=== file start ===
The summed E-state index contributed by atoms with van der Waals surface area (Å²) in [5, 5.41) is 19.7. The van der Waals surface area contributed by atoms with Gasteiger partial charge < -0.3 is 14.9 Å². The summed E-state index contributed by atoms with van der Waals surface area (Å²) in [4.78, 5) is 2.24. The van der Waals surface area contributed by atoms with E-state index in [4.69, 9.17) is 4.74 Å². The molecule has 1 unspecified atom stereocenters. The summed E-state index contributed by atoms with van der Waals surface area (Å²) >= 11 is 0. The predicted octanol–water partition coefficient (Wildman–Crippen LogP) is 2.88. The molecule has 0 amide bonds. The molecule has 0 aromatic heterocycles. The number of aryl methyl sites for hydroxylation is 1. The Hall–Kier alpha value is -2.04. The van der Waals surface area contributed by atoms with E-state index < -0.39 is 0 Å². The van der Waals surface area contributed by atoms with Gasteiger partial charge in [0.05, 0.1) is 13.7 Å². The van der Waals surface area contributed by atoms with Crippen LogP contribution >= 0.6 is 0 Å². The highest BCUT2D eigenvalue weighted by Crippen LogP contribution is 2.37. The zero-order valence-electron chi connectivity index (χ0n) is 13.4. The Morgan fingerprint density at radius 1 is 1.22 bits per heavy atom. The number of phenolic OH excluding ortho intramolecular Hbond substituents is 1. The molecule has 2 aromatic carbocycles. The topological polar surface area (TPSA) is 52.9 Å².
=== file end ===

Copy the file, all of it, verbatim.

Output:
The summed E-state index contributed by atoms with van der Waals surface area (Å²) in [5, 5.41) is 19.7. The van der Waals surface area contributed by atoms with Gasteiger partial charge < -0.3 is 14.9 Å². The summed E-state index contributed by atoms with van der Waals surface area (Å²) in [4.78, 5) is 2.24. The van der Waals surface area contributed by atoms with E-state index in [4.69, 9.17) is 4.74 Å². The molecule has 1 unspecified atom stereocenters. The summed E-state index contributed by atoms with van der Waals surface area (Å²) >= 11 is 0. The predicted octanol–water partition coefficient (Wildman–Crippen LogP) is 2.88. The molecule has 0 amide bonds. The molecule has 0 aromatic heterocycles. The number of aryl methyl sites for hydroxylation is 1. The Hall–Kier alpha value is -2.04. The van der Waals surface area contributed by atoms with E-state index < -0.39 is 0 Å². The van der Waals surface area contributed by atoms with Gasteiger partial charge in [0.05, 0.1) is 13.7 Å². The van der Waals surface area contributed by atoms with Crippen LogP contribution >= 0.6 is 0 Å². The highest BCUT2D eigenvalue weighted by Crippen LogP contribution is 2.37. The zero-order valence-electron chi connectivity index (χ0n) is 13.4. The Morgan fingerprint density at radius 1 is 1.22 bits per heavy atom. The number of phenolic OH excluding ortho intramolecular Hbond substituents is 1. The molecule has 2 aromatic carbocycles. The topological polar surface area (TPSA) is 52.9 Å².